Ooooh - isn't that arty?
I call it "Forest in the Winter".
No, actually I call it "Salt and Stuff in a Bucket To Brine a Turkey".
We decided to brine our turkey for Thanksgiving last month, and we also decided it at the last minute, which sent us scrambling to find a recipe to use, and a bucket to brine in. With no thanks to the employees at the local sporting goods store for their complete lack of help, we found one and whipped up a brine from Nigella Christmas for her Spiced and Superjuicy Turkey.
Confession - I've only cooked maybe 3 turkeys in my life, so I was quite nervous about the whole thing. Would I be able to clean up the mess from washing and brining the turkey so I wouldn't sicken my entire family? Would the turkey stay cold enough in the garage so I wouldn't sicken my entire family? Would I cook the turkey long enough so I wouldn't sicken my entire family?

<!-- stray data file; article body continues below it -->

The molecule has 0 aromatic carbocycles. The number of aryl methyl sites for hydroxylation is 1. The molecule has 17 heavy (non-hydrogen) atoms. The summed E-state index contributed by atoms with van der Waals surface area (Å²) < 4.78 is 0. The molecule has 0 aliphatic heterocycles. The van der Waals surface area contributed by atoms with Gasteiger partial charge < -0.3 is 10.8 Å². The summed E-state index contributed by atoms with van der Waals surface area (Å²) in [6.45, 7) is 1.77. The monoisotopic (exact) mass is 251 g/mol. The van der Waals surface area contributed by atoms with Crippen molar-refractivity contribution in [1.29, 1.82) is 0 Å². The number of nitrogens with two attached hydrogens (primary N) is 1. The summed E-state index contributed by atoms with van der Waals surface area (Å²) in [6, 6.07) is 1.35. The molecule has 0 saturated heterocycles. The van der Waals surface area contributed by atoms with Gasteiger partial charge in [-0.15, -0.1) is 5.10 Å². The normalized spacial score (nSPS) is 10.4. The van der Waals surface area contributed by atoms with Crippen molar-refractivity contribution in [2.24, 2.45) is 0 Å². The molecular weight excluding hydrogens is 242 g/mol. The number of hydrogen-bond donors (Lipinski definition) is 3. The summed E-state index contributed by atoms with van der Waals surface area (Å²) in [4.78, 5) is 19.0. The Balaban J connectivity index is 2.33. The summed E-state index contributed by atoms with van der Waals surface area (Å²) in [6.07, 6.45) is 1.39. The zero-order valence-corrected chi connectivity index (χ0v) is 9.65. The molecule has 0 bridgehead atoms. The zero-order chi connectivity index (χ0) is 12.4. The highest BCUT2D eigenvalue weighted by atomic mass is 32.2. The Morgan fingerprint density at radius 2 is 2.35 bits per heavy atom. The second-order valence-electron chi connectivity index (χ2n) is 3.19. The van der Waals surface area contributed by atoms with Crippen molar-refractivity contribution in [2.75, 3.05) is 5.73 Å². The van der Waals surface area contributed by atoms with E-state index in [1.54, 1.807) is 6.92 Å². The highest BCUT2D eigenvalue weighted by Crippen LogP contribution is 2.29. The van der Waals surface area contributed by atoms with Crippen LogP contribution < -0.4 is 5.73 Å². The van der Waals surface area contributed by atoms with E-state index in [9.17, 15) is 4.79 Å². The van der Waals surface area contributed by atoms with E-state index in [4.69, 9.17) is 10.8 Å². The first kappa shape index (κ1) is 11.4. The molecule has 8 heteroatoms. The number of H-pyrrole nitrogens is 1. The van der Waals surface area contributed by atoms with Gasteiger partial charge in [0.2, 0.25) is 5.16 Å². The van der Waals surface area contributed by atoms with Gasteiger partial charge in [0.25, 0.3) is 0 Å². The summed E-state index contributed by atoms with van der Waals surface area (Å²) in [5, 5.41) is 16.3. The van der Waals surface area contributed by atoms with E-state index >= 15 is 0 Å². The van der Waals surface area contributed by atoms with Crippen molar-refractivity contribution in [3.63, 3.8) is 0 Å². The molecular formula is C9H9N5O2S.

Yes, there was a theme.
I've always been afraid that I will undercook turkey and make people sick. I have no idea why as to my knowledge none of my cooking has ever made anyone sick, but there it is, and it's a real fear.
Anyhoo, as you can guess, the kitchen cleaned up nicely, the turkey stayed cold enough in the garage, and I cooked it to an acceptable temperature. We all lived!
Another quick confession - I am not a huge fan of turkey - it's usually dry and tasteless and you need to add too much butter and gravy and salt to make it taste good.
This bird was juicy - very juicy - but I still didn't think it had any flavor, which was disappointing. What's the point of adding onions and oranges and ginger and spices to a brine if you're not going to taste them even a little?
I would definitely try brining again, another recipe next, to see if we can improve the flavor.
Here's Nigellas - Spiced and superjuicy roast turkey